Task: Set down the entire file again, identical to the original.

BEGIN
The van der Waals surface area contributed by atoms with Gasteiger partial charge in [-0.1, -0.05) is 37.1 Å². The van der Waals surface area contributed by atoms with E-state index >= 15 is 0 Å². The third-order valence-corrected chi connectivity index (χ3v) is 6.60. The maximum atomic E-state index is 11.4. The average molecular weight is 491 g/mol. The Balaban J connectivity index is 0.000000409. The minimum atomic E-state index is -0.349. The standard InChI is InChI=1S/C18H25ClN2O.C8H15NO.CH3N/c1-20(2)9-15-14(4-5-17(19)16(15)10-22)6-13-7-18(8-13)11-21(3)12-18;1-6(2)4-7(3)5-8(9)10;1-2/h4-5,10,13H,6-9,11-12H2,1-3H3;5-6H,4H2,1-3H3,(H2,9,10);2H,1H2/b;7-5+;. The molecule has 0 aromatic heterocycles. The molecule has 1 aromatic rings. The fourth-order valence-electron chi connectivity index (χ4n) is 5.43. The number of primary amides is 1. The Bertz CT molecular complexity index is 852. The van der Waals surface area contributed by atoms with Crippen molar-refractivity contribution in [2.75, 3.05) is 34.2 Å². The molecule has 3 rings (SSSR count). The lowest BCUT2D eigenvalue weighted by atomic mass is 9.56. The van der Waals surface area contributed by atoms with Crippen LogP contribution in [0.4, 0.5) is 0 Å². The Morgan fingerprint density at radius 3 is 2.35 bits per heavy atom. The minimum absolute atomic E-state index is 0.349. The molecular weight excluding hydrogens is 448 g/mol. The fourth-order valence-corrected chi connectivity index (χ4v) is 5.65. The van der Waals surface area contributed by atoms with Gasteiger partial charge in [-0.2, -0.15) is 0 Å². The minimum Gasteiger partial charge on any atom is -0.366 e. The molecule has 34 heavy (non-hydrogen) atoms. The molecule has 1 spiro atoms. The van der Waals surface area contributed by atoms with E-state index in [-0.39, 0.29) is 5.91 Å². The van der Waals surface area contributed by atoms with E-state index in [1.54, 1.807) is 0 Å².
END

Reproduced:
The van der Waals surface area contributed by atoms with Gasteiger partial charge in [-0.1, -0.05) is 37.1 Å². The van der Waals surface area contributed by atoms with E-state index >= 15 is 0 Å². The third-order valence-corrected chi connectivity index (χ3v) is 6.60. The maximum atomic E-state index is 11.4. The average molecular weight is 491 g/mol. The Balaban J connectivity index is 0.000000409. The minimum atomic E-state index is -0.349. The standard InChI is InChI=1S/C18H25ClN2O.C8H15NO.CH3N/c1-20(2)9-15-14(4-5-17(19)16(15)10-22)6-13-7-18(8-13)11-21(3)12-18;1-6(2)4-7(3)5-8(9)10;1-2/h4-5,10,13H,6-9,11-12H2,1-3H3;5-6H,4H2,1-3H3,(H2,9,10);2H,1H2/b;7-5+;. The molecule has 0 aromatic heterocycles. The molecule has 1 aromatic rings. The fourth-order valence-electron chi connectivity index (χ4n) is 5.43. The number of primary amides is 1. The Bertz CT molecular complexity index is 852. The van der Waals surface area contributed by atoms with Crippen molar-refractivity contribution in [2.75, 3.05) is 34.2 Å². The molecule has 3 rings (SSSR count). The lowest BCUT2D eigenvalue weighted by atomic mass is 9.56. The van der Waals surface area contributed by atoms with Crippen LogP contribution in [0.4, 0.5) is 0 Å². The Morgan fingerprint density at radius 3 is 2.35 bits per heavy atom. The minimum absolute atomic E-state index is 0.349. The molecular weight excluding hydrogens is 448 g/mol. The fourth-order valence-corrected chi connectivity index (χ4v) is 5.65. The van der Waals surface area contributed by atoms with Gasteiger partial charge in [-0.2, -0.15) is 0 Å². The minimum Gasteiger partial charge on any atom is -0.366 e. The molecule has 34 heavy (non-hydrogen) atoms. The molecule has 1 spiro atoms. The van der Waals surface area contributed by atoms with E-state index in [-0.39, 0.29) is 5.91 Å². The van der Waals surface area contributed by atoms with E-state index in [1.54, 1.807) is 0 Å².